Virgin Media took its website down at about 17:00 yesterday.In a statement the company said: “Our website has been the subject of denial of service attacks so we’ve taken the site offline for a short period of time.

“The Pirate Bay also condemned the Anonymous action on its Facebook page.

“We do NOT encourage these actions,” it said. “We believe in the open and free Internets, where anyone can express their views. Even if we strongly disagree with them and even if they hate us.”

Coming soon – How to perform a DDOS attack in total safety

(BEIJING) — China was struggling Thursday to restore several government websites that international hacking group Anonymous says it attacked in an apparent protest against Chinese Internet restrictions.

On a Twitter account established in late March, Anonymous China listed the websites it says it hacked over the last several days. They include government bureaus in several Chinese cities, including in Chengdu, a provincial capital in southwest China. (MORE: Worst Cyber-Criminals in the World: China and Russia, Claims U.S. Report)

Some of the sites were still blocked Thursday, with error messages shown.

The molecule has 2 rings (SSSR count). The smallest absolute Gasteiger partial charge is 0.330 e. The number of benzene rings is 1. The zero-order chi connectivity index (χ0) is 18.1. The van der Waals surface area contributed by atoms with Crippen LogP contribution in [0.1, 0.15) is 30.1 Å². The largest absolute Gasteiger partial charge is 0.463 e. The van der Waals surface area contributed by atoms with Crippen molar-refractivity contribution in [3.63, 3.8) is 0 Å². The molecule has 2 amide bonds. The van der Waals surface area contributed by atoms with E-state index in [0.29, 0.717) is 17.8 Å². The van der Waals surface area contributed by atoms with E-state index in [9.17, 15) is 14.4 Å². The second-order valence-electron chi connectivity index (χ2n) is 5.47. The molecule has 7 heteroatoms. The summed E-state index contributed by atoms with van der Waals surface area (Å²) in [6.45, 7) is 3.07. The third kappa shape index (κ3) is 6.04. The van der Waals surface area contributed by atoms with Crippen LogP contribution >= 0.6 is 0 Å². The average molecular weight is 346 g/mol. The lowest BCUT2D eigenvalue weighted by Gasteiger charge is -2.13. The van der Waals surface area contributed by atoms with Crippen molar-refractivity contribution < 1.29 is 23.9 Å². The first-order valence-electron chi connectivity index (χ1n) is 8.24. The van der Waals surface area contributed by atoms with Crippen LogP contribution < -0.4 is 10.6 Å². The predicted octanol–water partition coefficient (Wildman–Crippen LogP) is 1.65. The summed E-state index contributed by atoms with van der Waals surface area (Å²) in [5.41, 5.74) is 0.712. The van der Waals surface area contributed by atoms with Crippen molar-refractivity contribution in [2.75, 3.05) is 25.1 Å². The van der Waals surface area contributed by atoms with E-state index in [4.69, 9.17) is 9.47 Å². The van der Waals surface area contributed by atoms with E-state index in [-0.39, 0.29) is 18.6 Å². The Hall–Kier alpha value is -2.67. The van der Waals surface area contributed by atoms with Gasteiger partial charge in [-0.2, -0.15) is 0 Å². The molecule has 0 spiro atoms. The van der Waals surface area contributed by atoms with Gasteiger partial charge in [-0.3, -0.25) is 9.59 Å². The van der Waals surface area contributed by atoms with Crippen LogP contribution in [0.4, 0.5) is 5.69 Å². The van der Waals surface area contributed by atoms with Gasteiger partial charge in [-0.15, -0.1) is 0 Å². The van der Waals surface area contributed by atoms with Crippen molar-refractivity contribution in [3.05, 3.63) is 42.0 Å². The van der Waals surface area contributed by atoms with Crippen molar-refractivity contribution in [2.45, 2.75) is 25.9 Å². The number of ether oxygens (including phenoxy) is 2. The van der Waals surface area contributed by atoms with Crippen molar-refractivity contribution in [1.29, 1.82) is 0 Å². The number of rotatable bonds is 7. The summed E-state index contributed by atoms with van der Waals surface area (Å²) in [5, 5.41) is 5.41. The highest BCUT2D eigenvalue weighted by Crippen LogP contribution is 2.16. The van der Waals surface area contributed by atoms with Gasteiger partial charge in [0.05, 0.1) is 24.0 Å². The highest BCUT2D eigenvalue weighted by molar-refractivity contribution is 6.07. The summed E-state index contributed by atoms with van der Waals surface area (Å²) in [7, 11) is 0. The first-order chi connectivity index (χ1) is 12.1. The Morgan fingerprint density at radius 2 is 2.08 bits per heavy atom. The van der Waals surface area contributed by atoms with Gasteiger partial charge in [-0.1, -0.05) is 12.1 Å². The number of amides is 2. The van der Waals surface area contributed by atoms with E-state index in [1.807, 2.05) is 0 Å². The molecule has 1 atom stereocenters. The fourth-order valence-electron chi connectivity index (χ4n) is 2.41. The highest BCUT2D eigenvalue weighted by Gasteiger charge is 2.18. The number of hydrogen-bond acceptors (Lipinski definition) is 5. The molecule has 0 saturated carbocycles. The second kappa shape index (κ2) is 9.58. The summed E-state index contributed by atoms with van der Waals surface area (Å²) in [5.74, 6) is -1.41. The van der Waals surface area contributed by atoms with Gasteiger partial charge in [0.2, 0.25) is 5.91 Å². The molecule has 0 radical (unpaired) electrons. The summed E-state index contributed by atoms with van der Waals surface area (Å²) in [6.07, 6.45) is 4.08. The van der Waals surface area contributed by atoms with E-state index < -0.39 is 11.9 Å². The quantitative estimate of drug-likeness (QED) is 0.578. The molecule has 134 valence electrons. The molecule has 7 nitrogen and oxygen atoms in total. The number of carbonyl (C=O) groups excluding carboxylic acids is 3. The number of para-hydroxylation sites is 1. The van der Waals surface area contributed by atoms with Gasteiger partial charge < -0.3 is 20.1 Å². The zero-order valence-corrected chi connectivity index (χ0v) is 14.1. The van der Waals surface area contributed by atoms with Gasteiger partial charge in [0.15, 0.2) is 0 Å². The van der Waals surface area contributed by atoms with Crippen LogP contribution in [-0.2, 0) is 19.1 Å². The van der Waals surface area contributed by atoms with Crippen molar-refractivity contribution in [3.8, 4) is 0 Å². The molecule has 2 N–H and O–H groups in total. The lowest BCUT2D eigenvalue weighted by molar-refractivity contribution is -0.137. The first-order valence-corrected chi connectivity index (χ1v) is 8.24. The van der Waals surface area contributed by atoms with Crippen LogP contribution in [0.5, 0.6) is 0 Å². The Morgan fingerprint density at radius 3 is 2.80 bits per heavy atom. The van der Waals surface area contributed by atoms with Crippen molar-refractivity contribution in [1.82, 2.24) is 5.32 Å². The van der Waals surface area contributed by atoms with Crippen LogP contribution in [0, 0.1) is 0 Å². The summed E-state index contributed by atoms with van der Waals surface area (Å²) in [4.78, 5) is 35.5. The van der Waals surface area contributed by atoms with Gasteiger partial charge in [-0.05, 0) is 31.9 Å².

Anonymous activists have defaced websites around the world. They are engaged in political causes, including opposition to the global clampdown on file-sharing sites and defense of the secret-spilling site WikiLeaks. Some websites that Anonymous said it attacked were working Thursday, and government officials denied the sites were ever hacked. China’s National Computer Network Emergency Response Technical Team was not available for immediate comment.

In a message left on one of the hacked Chinese sites —, a home page for Chengdu’s business district — the hackers expressed anger with the Chinese government for restrictions placed on the Internet.

“Dear Chinese government, you are not infallible, today websites are hacked, tomorrow it will be your vile regime that will fall,” the English-language message read. “What you are doing today to your Great People, tomorrow will be inflicted to you. With no mercy.”